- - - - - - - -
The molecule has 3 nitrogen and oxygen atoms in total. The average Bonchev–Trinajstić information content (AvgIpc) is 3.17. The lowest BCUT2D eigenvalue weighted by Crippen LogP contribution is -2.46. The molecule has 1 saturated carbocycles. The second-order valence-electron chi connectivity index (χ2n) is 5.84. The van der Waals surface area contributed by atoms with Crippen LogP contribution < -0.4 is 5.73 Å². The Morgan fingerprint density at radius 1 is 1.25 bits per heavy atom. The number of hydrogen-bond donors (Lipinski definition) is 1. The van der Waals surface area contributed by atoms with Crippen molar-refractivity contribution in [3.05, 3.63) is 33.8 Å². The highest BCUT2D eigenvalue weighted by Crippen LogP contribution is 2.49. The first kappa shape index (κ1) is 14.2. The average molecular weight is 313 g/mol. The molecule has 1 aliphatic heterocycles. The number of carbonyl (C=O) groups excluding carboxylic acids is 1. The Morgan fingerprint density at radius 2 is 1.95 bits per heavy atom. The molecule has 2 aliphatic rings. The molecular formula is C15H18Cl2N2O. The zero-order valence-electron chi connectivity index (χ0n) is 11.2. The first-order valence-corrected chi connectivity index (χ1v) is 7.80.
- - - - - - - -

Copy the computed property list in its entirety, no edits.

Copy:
The molecule has 3 nitrogen and oxygen atoms in total. The average Bonchev–Trinajstić information content (AvgIpc) is 3.17. The lowest BCUT2D eigenvalue weighted by Crippen LogP contribution is -2.46. The molecule has 1 saturated carbocycles. The second-order valence-electron chi connectivity index (χ2n) is 5.84. The van der Waals surface area contributed by atoms with Crippen LogP contribution < -0.4 is 5.73 Å². The Morgan fingerprint density at radius 1 is 1.25 bits per heavy atom. The number of hydrogen-bond donors (Lipinski definition) is 1. The van der Waals surface area contributed by atoms with Crippen molar-refractivity contribution in [3.05, 3.63) is 33.8 Å². The highest BCUT2D eigenvalue weighted by Crippen LogP contribution is 2.49. The first kappa shape index (κ1) is 14.2. The average molecular weight is 313 g/mol. The molecule has 1 aliphatic heterocycles. The number of carbonyl (C=O) groups excluding carboxylic acids is 1. The Morgan fingerprint density at radius 2 is 1.95 bits per heavy atom. The molecule has 2 aliphatic rings. The molecular formula is C15H18Cl2N2O. The zero-order valence-electron chi connectivity index (χ0n) is 11.2. The first-order valence-corrected chi connectivity index (χ1v) is 7.80.